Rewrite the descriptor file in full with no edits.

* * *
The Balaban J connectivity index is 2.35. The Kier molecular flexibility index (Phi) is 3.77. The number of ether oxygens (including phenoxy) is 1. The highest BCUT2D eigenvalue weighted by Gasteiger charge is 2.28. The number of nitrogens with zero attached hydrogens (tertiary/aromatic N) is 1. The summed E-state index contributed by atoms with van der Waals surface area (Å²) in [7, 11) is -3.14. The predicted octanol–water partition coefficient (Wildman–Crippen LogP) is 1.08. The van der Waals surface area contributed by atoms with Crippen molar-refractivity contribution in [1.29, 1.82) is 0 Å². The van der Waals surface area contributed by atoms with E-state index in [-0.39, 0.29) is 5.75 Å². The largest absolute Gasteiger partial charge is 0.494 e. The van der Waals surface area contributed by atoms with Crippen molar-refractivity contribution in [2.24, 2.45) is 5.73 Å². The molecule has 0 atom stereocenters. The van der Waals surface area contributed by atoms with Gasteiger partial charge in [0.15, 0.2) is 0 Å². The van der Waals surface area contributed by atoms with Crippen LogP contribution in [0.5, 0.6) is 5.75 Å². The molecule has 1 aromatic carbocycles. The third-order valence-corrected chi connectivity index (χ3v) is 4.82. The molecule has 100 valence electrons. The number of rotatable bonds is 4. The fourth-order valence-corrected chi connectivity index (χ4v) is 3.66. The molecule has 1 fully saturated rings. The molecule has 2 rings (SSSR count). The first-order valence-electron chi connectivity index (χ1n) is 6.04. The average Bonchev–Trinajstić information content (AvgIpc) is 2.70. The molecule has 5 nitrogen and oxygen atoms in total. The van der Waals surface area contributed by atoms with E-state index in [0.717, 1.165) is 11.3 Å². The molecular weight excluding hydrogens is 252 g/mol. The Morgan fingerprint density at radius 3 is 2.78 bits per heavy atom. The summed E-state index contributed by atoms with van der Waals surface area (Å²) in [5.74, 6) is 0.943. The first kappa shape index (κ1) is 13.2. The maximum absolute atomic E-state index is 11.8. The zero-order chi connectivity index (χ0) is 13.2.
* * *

The Balaban J connectivity index is 2.35. The Kier molecular flexibility index (Phi) is 3.77. The number of ether oxygens (including phenoxy) is 1. The highest BCUT2D eigenvalue weighted by Gasteiger charge is 2.28. The number of nitrogens with zero attached hydrogens (tertiary/aromatic N) is 1. The summed E-state index contributed by atoms with van der Waals surface area (Å²) in [7, 11) is -3.14. The predicted octanol–water partition coefficient (Wildman–Crippen LogP) is 1.08. The van der Waals surface area contributed by atoms with Crippen molar-refractivity contribution in [1.29, 1.82) is 0 Å². The van der Waals surface area contributed by atoms with E-state index in [-0.39, 0.29) is 5.75 Å². The largest absolute Gasteiger partial charge is 0.494 e. The van der Waals surface area contributed by atoms with Crippen molar-refractivity contribution in [2.24, 2.45) is 5.73 Å². The molecule has 0 atom stereocenters. The van der Waals surface area contributed by atoms with Gasteiger partial charge in [0.15, 0.2) is 0 Å². The van der Waals surface area contributed by atoms with Crippen LogP contribution in [0.5, 0.6) is 5.75 Å². The molecule has 1 aromatic carbocycles. The third-order valence-corrected chi connectivity index (χ3v) is 4.82. The molecule has 100 valence electrons. The number of rotatable bonds is 4. The fourth-order valence-corrected chi connectivity index (χ4v) is 3.66. The molecule has 1 fully saturated rings. The molecule has 2 rings (SSSR count). The first-order valence-electron chi connectivity index (χ1n) is 6.04. The average Bonchev–Trinajstić information content (AvgIpc) is 2.70. The molecule has 5 nitrogen and oxygen atoms in total. The van der Waals surface area contributed by atoms with E-state index in [0.717, 1.165) is 11.3 Å². The molecular weight excluding hydrogens is 252 g/mol. The Morgan fingerprint density at radius 3 is 2.78 bits per heavy atom. The summed E-state index contributed by atoms with van der Waals surface area (Å²) in [5.74, 6) is 0.943. The first kappa shape index (κ1) is 13.2. The maximum absolute atomic E-state index is 11.8. The zero-order chi connectivity index (χ0) is 13.2.